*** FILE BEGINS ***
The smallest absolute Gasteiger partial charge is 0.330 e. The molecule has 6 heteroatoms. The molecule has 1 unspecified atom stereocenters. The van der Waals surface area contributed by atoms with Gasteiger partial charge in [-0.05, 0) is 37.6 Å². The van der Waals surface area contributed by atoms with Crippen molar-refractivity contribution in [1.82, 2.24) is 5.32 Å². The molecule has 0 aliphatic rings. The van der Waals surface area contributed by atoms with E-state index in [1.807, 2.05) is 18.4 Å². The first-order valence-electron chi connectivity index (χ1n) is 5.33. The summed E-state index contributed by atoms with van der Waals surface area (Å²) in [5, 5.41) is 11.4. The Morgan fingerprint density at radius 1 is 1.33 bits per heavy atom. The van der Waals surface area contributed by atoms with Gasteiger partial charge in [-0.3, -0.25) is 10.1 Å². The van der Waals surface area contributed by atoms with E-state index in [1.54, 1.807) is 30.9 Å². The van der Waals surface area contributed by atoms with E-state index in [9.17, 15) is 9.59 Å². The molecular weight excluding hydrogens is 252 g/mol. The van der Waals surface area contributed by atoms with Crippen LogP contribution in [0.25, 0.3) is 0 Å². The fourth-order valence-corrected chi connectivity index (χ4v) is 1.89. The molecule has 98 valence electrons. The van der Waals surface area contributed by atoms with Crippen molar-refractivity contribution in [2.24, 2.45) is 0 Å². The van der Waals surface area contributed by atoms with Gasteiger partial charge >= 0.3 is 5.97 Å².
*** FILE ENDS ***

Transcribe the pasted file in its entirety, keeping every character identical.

The smallest absolute Gasteiger partial charge is 0.330 e. The molecule has 6 heteroatoms. The molecule has 1 unspecified atom stereocenters. The van der Waals surface area contributed by atoms with Gasteiger partial charge in [-0.05, 0) is 37.6 Å². The van der Waals surface area contributed by atoms with Crippen molar-refractivity contribution in [1.82, 2.24) is 5.32 Å². The molecule has 0 aliphatic rings. The van der Waals surface area contributed by atoms with E-state index in [1.807, 2.05) is 18.4 Å². The first-order valence-electron chi connectivity index (χ1n) is 5.33. The summed E-state index contributed by atoms with van der Waals surface area (Å²) in [5, 5.41) is 11.4. The Morgan fingerprint density at radius 1 is 1.33 bits per heavy atom. The van der Waals surface area contributed by atoms with Gasteiger partial charge in [-0.3, -0.25) is 10.1 Å². The van der Waals surface area contributed by atoms with E-state index in [1.54, 1.807) is 30.9 Å². The van der Waals surface area contributed by atoms with E-state index in [9.17, 15) is 9.59 Å². The molecular weight excluding hydrogens is 252 g/mol. The van der Waals surface area contributed by atoms with Crippen LogP contribution in [0.25, 0.3) is 0 Å². The fourth-order valence-corrected chi connectivity index (χ4v) is 1.89. The molecule has 98 valence electrons. The van der Waals surface area contributed by atoms with Crippen molar-refractivity contribution in [2.24, 2.45) is 0 Å². The van der Waals surface area contributed by atoms with Gasteiger partial charge >= 0.3 is 5.97 Å².